Over half a decade since its inaugural FDA approval, Novartis is championing promising trial outcomes for Lutathera, positioning it as a primary treatment against the uncommon cancer responsible for the demise of Apple’s co-founder, Steve Jobs.
This rare form of cancer is known as gastroenteropancreatic neuroendocrine tumors (GEP-NETs). Novartis revealed on Monday that the study demonstrated the combination of Lutathera and the company’s sustained-release Sandostatin notably prolonged the interval before the advancement of the disease or death in newly diagnosed patients. This was in comparison to using high-dose Sandostatin alone on patients with somatostatin receptor-positive stage 2 and 3 GEP-NETs.
Since 2018, Lutathera has been sanctioned in the U.S. in conjunction with Sandostatin for treating previously diagnosed GEP-NETs. The encouraging results from the phase 3 NETTER-2 trial have now elevated Lutathera as the inaugural radioligand therapy to exhibit a clinically significant benefit in progression-free survival in a primary cancer setting, highlighted by Novartis.
The pharmaceutical giant plans to engage in discussions with regulatory bodies and present the findings at an imminent medical conference.
Neuroendocrine tumors (NETs) are scarce, appearing in the neuroendocrine system throughout the digestive tract, lungs, and pancreas. While grade 1 tumors exhibit slow growth, their higher-grade counterparts display increased aggression.
The treatment landscape for NETs is limited. Apart from Lutathera and Sandostatin, Novartis’ Afinitor and Pfizer’s Sutent are also enlisted for NET treatment. In 2020, Hutchmed introduced surufatinib in China, but it faced an FDA rejection last year, with a subsequent withdrawal from the European Medicines Agency.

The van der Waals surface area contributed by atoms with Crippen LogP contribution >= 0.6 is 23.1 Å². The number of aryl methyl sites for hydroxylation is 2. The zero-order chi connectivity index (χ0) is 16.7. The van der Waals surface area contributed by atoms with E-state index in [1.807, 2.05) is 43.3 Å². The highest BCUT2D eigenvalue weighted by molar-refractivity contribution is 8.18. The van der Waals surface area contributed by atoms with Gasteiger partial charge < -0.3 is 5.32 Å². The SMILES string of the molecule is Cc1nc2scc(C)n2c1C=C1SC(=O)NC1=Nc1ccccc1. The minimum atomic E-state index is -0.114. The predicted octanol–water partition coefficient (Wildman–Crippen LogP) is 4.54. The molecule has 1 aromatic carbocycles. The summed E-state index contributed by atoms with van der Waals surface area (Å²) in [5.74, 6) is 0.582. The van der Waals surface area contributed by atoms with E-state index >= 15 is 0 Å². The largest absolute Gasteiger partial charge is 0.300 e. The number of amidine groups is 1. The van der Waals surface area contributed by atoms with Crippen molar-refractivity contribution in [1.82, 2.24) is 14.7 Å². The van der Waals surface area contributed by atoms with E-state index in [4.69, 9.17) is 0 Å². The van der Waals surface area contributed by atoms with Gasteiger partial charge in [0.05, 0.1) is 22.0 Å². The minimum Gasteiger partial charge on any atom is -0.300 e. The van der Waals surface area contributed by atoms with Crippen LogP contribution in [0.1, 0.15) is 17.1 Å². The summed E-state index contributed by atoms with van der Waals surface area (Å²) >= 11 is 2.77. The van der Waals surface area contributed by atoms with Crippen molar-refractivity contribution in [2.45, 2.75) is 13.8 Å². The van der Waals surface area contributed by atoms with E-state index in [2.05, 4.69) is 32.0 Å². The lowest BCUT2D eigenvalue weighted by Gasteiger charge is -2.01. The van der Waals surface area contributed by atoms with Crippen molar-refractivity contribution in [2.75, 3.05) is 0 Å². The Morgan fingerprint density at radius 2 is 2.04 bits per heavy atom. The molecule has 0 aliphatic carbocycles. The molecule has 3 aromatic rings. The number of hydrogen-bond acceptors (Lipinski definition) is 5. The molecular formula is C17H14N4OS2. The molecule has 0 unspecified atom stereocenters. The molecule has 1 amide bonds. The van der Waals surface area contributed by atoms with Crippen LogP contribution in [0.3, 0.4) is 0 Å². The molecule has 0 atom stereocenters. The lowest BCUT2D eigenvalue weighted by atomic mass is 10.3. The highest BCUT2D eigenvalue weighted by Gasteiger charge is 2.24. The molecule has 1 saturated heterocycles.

Lutathera, representing Novartis’ first venture into radiotherapy, achieved $299 million in sales in the first half of the current year, marking a 42% escalation compared to the same timeframe last year.
“These positive results for Lutathera are quite remarkable and they represent the potential for radioligand therapy to make a meaningful impact for newly diagnosed patients living with advanced GEP-NETs. Exploring the use of radioligand therapies in earlier lines of treatment for patients with cancer is part of our larger, collaborative effort to precisely deliver novel treatment modalities directly to the cancer cells to improve patient outcomes.”
– Jeff Legos, Executive Vice President, Global Head of Oncology Development at Novartis
However, Novartis’ subsequent radiopharmaceutical product, the prostate cancer treatment Pluvicto, has overshadowed Lutathera’s success. Approved last March, Pluvicto amassed $451 million in half-yearly sales in 2023.
Novartis, aiming to elevate Pluvicto’s applicability in earlier treatment phases, recently celebrated a victory in the phase 3 PSMAfore trial. This positive outcome could pave the way for Pluvicto’s utilization prior to patients receiving taxane-based chemotherapy, potentially multiplying its addressable market.
The clinical achievements of Pluvicto have put Novartis’ radiotherapy production capabilities to the test, resulting in supply shortages earlier this year. Additionally, potential manufacturing issues led to a temporary halt in the production of Pluvicto and Lutathera at facilities in Italy and New Jersey last May.
Novartis is enhancing its radioligand therapy manufacturing capacities and anticipates the inauguration of a new facility in Indianapolis upon FDA approval, expected within the year.
Beyond NETs, Novartis is also exploring the efficacy of Lutathera in phase 2 trials for brain cancer and small cell lung cancer.